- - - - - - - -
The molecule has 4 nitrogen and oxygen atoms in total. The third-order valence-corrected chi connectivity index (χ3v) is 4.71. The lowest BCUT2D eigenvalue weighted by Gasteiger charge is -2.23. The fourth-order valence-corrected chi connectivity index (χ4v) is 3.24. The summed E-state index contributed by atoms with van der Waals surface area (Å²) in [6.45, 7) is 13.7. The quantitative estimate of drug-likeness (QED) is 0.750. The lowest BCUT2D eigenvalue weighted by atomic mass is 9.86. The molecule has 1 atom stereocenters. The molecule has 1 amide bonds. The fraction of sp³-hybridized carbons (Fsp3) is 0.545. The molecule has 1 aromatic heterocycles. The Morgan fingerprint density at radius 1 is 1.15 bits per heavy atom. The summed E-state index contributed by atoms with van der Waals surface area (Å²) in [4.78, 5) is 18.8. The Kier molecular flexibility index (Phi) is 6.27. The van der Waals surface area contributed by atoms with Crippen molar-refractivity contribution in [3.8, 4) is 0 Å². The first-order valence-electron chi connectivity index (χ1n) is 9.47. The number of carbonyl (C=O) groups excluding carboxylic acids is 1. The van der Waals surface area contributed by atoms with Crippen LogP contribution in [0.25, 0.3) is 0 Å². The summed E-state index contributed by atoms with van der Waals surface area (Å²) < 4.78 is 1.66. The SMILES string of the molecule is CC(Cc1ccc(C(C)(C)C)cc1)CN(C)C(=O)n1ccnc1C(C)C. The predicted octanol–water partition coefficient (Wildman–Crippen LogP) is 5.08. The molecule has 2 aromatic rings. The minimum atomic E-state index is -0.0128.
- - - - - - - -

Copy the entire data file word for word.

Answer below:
The molecule has 4 nitrogen and oxygen atoms in total. The third-order valence-corrected chi connectivity index (χ3v) is 4.71. The lowest BCUT2D eigenvalue weighted by Gasteiger charge is -2.23. The fourth-order valence-corrected chi connectivity index (χ4v) is 3.24. The summed E-state index contributed by atoms with van der Waals surface area (Å²) in [6.45, 7) is 13.7. The quantitative estimate of drug-likeness (QED) is 0.750. The lowest BCUT2D eigenvalue weighted by atomic mass is 9.86. The molecule has 1 atom stereocenters. The molecule has 1 amide bonds. The fraction of sp³-hybridized carbons (Fsp3) is 0.545. The molecule has 1 aromatic heterocycles. The Morgan fingerprint density at radius 1 is 1.15 bits per heavy atom. The summed E-state index contributed by atoms with van der Waals surface area (Å²) in [4.78, 5) is 18.8. The Kier molecular flexibility index (Phi) is 6.27. The van der Waals surface area contributed by atoms with Crippen molar-refractivity contribution in [3.8, 4) is 0 Å². The first-order valence-electron chi connectivity index (χ1n) is 9.47. The number of carbonyl (C=O) groups excluding carboxylic acids is 1. The van der Waals surface area contributed by atoms with Crippen LogP contribution in [0.25, 0.3) is 0 Å². The summed E-state index contributed by atoms with van der Waals surface area (Å²) < 4.78 is 1.66. The SMILES string of the molecule is CC(Cc1ccc(C(C)(C)C)cc1)CN(C)C(=O)n1ccnc1C(C)C. The predicted octanol–water partition coefficient (Wildman–Crippen LogP) is 5.08. The molecule has 2 aromatic rings. The minimum atomic E-state index is -0.0128.